I spent a good part of the year in this area of the world without having to leave Windy Poplars Farm. This has to be one of the most wonderful things about reading. It is very doubtful that I will ever get to visit these countries, but I feel I know something about them from books.
I discovered the wonderful Inspector Singh mysteries by Shamini Flint. Singh's home is Singapore but he travels around solving crimes, mainly because his bosses want him out of their hair. He investigates in Mumbai, Cambodia, Bali, Kuala Lumpur, China, and London. He's happy when he gets to stay home. We hear often how his trademark white sneakers don't get dirty on Singapore's clean streets. Here is a list of the seven books written so far, in order of publication.
I read the third and fourth books in the Vish Puri series, The Case of the Deadly Butter Chicken, and The Case of the Love Commandos by Tarquin Hall, and so loved them.The author brings the sights and food and humanity of Delhi alive to the reader. I found an article on pollution there which was written by the author’s wife, journalist Anu Anand. You may read it here. She also wrote a blog piece about moving the family back to England because of this problem. It is here.There hasn’t been a new Vish Puri for three years, and I hope the series will continue.
I also read the second in Vaseem Khan's delightful Baby Ganesh Detective Agency series called The Perplexing Theft of the Jewel in the Crown. Mumbai is the city featured in this series, and the author makes me feel as if I am there. A third book is on the way soon.
I read a new mystery called Murder at the House of Rooster Happiness - book 1 in the Ethical Chiang Mai Detective Agency series by David Casarett, and really liked it.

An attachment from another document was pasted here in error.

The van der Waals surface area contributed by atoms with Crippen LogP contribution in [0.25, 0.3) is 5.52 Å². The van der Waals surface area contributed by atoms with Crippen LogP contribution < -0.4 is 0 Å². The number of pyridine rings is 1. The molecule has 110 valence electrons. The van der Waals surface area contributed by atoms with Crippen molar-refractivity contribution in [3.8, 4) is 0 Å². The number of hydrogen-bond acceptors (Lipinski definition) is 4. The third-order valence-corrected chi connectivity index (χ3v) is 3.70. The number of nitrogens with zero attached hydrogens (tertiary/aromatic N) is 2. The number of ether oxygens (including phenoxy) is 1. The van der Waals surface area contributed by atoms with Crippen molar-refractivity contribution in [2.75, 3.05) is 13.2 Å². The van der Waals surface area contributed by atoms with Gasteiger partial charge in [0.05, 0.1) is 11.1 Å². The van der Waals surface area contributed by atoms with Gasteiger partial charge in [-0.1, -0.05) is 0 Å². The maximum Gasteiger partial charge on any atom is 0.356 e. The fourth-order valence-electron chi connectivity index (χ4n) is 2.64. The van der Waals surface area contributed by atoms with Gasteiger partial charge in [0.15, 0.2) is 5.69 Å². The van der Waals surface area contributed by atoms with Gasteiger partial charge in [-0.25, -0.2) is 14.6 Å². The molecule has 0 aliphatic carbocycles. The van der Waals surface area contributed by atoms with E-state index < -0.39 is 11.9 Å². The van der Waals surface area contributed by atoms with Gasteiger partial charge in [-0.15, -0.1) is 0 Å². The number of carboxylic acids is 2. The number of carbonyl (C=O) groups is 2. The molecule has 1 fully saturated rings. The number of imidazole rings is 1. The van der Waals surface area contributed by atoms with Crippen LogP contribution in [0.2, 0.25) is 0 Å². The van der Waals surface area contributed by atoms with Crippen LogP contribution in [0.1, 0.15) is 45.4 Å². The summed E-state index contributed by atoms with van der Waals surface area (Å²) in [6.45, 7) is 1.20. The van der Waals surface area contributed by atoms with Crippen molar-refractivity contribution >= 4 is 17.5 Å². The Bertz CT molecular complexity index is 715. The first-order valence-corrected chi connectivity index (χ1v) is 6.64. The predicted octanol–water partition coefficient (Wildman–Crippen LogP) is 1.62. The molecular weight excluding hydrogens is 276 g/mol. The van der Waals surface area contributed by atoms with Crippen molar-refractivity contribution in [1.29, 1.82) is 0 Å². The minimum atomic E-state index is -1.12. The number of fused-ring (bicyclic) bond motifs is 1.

I read The Merry Misogynist - book 6 in the Dr. Siri Paiboun series by Colin Cotterill, a book I had put off because I didn’t like the title and what it meant. It was very good, but I can read these books only with spaces of time in between. I so like Dr. Paiboun and his wife, and the stories are excellent, but they are a bit … I don’t even know the adjective. Not dark, not heavy, but for me they are a bit intense.
I was happy, happy that the prolific Alexander McCall Smith published number 17 (!!) in the No. 1 Ladies’ Detective Agency series, set in Botswana called Precious and Grace. I hope he never stops. These books are food for my soul. I love them beyond words.
I went to Maine, and caught up on the Gray Whale Inn series by Karen McInerney, reading books 4, 5, and 6; Berried to the Hilt, Brush with Death, and Death Runs Adrift. The 7th comes out next month. I adore the characters, the settings, and the stories in this series.
I was thrilled to see that two of my longtime favorite writers' books were available on kindle: D. E. Stevenson and Elizabeth Cadell. I read three by each author and remembered why I love their work so much. Interesting, kindly people, terrific settings, and just plain good stories. They never disappoint and I feel a contented happiness when I’m within their books.
I spent the early part of the year finishing up my reading of Jane Langton’s series with former cop, now professor Homer Kelly and his wife Mary, also a professor. The reader learns a great deal about various locales, writers, and art.
I did some reading in the Bobby Owens series by E.R. Punshon whose books are quiet, interesting Golden Age mysteries. I read the first Miss Seeton book by Heron Carvic, and two books in the Alan Grant series by Josephine Tey. I plan to continue with all three of these series.
I also read some excellent nonfiction this year. The best, the most wonderful was Kick: The True Story of JFK's sister and the Heir to Chatsworth by Paula Byrne. I can't say enough good things about it. Such sadness in that family. Another good book was Elle & Coach by Stefany Shaheen (with Mark Dagostino). This is a story about a young girl with diabetes who is helped enormously by a yellow Labrador retriever. I was amazed by Coach. I very much enjoyed Deep in the Green by Anne Raver, a collection of gardening/life essays. There were a few other nonfiction books as well, but these were my favorites.
My reading year was full of sweet, old-fashioned fiction, wonderful mysteries, and some terrific non-fiction. My hope for next year is to read more print books, and try to write about my reading here, even if just little monthly book notes.